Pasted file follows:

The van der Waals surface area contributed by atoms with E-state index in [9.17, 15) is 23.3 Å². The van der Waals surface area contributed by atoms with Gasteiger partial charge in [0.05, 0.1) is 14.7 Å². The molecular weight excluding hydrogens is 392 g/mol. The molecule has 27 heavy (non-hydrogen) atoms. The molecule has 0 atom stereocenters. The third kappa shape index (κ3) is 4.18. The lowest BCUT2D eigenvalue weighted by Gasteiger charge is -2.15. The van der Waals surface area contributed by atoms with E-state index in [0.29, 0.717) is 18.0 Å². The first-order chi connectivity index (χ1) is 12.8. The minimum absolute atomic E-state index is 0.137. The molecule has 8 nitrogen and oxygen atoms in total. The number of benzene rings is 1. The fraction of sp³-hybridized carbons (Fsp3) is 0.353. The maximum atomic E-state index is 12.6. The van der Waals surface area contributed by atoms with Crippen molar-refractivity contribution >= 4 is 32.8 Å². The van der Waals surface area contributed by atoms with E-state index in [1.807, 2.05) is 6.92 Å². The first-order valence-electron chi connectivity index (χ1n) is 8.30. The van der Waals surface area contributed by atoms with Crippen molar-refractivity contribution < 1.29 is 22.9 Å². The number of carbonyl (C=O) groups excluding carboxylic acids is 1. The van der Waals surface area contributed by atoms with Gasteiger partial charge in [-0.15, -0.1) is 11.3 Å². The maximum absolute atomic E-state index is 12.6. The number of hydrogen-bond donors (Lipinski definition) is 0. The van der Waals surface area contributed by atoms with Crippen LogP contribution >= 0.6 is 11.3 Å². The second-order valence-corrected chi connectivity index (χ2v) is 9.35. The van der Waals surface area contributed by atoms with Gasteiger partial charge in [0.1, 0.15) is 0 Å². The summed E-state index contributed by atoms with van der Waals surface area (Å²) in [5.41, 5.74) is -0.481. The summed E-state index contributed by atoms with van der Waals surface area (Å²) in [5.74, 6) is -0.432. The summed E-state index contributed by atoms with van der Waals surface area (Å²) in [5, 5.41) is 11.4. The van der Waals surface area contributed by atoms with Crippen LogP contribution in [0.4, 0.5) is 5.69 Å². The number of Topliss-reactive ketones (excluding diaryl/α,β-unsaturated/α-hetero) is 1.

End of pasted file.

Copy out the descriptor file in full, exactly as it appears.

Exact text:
The van der Waals surface area contributed by atoms with E-state index in [9.17, 15) is 23.3 Å². The van der Waals surface area contributed by atoms with Gasteiger partial charge in [0.05, 0.1) is 14.7 Å². The molecular weight excluding hydrogens is 392 g/mol. The molecule has 27 heavy (non-hydrogen) atoms. The molecule has 0 atom stereocenters. The third kappa shape index (κ3) is 4.18. The lowest BCUT2D eigenvalue weighted by Gasteiger charge is -2.15. The van der Waals surface area contributed by atoms with E-state index in [0.29, 0.717) is 18.0 Å². The first-order chi connectivity index (χ1) is 12.8. The minimum absolute atomic E-state index is 0.137. The molecule has 8 nitrogen and oxygen atoms in total. The number of benzene rings is 1. The fraction of sp³-hybridized carbons (Fsp3) is 0.353. The maximum atomic E-state index is 12.6. The van der Waals surface area contributed by atoms with Crippen molar-refractivity contribution >= 4 is 32.8 Å². The van der Waals surface area contributed by atoms with E-state index in [1.807, 2.05) is 6.92 Å². The first-order valence-electron chi connectivity index (χ1n) is 8.30. The van der Waals surface area contributed by atoms with Crippen molar-refractivity contribution < 1.29 is 22.9 Å². The number of carbonyl (C=O) groups excluding carboxylic acids is 1. The van der Waals surface area contributed by atoms with Gasteiger partial charge in [-0.15, -0.1) is 11.3 Å². The maximum absolute atomic E-state index is 12.6. The number of hydrogen-bond donors (Lipinski definition) is 0. The van der Waals surface area contributed by atoms with Crippen LogP contribution >= 0.6 is 11.3 Å². The second-order valence-corrected chi connectivity index (χ2v) is 9.35. The van der Waals surface area contributed by atoms with Gasteiger partial charge in [0.1, 0.15) is 0 Å². The summed E-state index contributed by atoms with van der Waals surface area (Å²) in [5.41, 5.74) is -0.481. The summed E-state index contributed by atoms with van der Waals surface area (Å²) in [5.74, 6) is -0.432. The summed E-state index contributed by atoms with van der Waals surface area (Å²) in [5, 5.41) is 11.4. The van der Waals surface area contributed by atoms with Crippen LogP contribution in [0.4, 0.5) is 5.69 Å². The number of Topliss-reactive ketones (excluding diaryl/α,β-unsaturated/α-hetero) is 1.